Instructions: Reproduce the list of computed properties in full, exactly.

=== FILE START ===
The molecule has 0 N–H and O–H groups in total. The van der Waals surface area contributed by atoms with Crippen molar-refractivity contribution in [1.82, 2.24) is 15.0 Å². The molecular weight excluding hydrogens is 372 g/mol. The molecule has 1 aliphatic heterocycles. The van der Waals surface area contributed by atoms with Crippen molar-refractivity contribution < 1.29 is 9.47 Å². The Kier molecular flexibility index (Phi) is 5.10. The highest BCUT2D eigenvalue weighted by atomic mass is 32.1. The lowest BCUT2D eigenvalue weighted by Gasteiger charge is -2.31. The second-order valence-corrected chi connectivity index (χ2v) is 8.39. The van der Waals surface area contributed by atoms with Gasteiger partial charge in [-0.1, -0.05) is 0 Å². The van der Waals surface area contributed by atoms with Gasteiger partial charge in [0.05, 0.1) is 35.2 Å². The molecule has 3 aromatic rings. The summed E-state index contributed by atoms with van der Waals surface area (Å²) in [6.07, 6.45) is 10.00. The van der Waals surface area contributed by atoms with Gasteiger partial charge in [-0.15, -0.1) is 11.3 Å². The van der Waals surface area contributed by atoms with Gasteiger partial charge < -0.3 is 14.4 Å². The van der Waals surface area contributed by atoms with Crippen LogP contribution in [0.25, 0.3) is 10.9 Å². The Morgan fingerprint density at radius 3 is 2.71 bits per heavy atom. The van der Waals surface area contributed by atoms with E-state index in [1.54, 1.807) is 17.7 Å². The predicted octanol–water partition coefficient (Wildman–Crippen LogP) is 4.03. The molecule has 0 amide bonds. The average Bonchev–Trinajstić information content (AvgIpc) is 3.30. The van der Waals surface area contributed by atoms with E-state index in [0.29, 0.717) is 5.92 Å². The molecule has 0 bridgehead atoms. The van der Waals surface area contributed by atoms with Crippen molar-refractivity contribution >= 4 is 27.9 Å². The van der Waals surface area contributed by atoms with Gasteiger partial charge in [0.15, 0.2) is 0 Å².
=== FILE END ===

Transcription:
The molecule has 0 N–H and O–H groups in total. The van der Waals surface area contributed by atoms with Crippen molar-refractivity contribution in [1.82, 2.24) is 15.0 Å². The molecular weight excluding hydrogens is 372 g/mol. The molecule has 1 aliphatic heterocycles. The van der Waals surface area contributed by atoms with Crippen molar-refractivity contribution < 1.29 is 9.47 Å². The Kier molecular flexibility index (Phi) is 5.10. The highest BCUT2D eigenvalue weighted by atomic mass is 32.1. The lowest BCUT2D eigenvalue weighted by Gasteiger charge is -2.31. The second-order valence-corrected chi connectivity index (χ2v) is 8.39. The van der Waals surface area contributed by atoms with Gasteiger partial charge in [-0.1, -0.05) is 0 Å². The van der Waals surface area contributed by atoms with Gasteiger partial charge in [0.05, 0.1) is 35.2 Å². The molecule has 3 aromatic rings. The summed E-state index contributed by atoms with van der Waals surface area (Å²) in [6.07, 6.45) is 10.00. The van der Waals surface area contributed by atoms with Gasteiger partial charge in [-0.15, -0.1) is 11.3 Å². The van der Waals surface area contributed by atoms with Gasteiger partial charge < -0.3 is 14.4 Å². The van der Waals surface area contributed by atoms with Crippen LogP contribution in [0.25, 0.3) is 10.9 Å². The Morgan fingerprint density at radius 3 is 2.71 bits per heavy atom. The van der Waals surface area contributed by atoms with E-state index in [1.54, 1.807) is 17.7 Å². The predicted octanol–water partition coefficient (Wildman–Crippen LogP) is 4.03. The molecule has 0 amide bonds. The average Bonchev–Trinajstić information content (AvgIpc) is 3.30. The van der Waals surface area contributed by atoms with E-state index in [0.29, 0.717) is 5.92 Å². The molecule has 0 bridgehead atoms. The van der Waals surface area contributed by atoms with Crippen molar-refractivity contribution >= 4 is 27.9 Å². The van der Waals surface area contributed by atoms with Gasteiger partial charge in [0.15, 0.2) is 0 Å².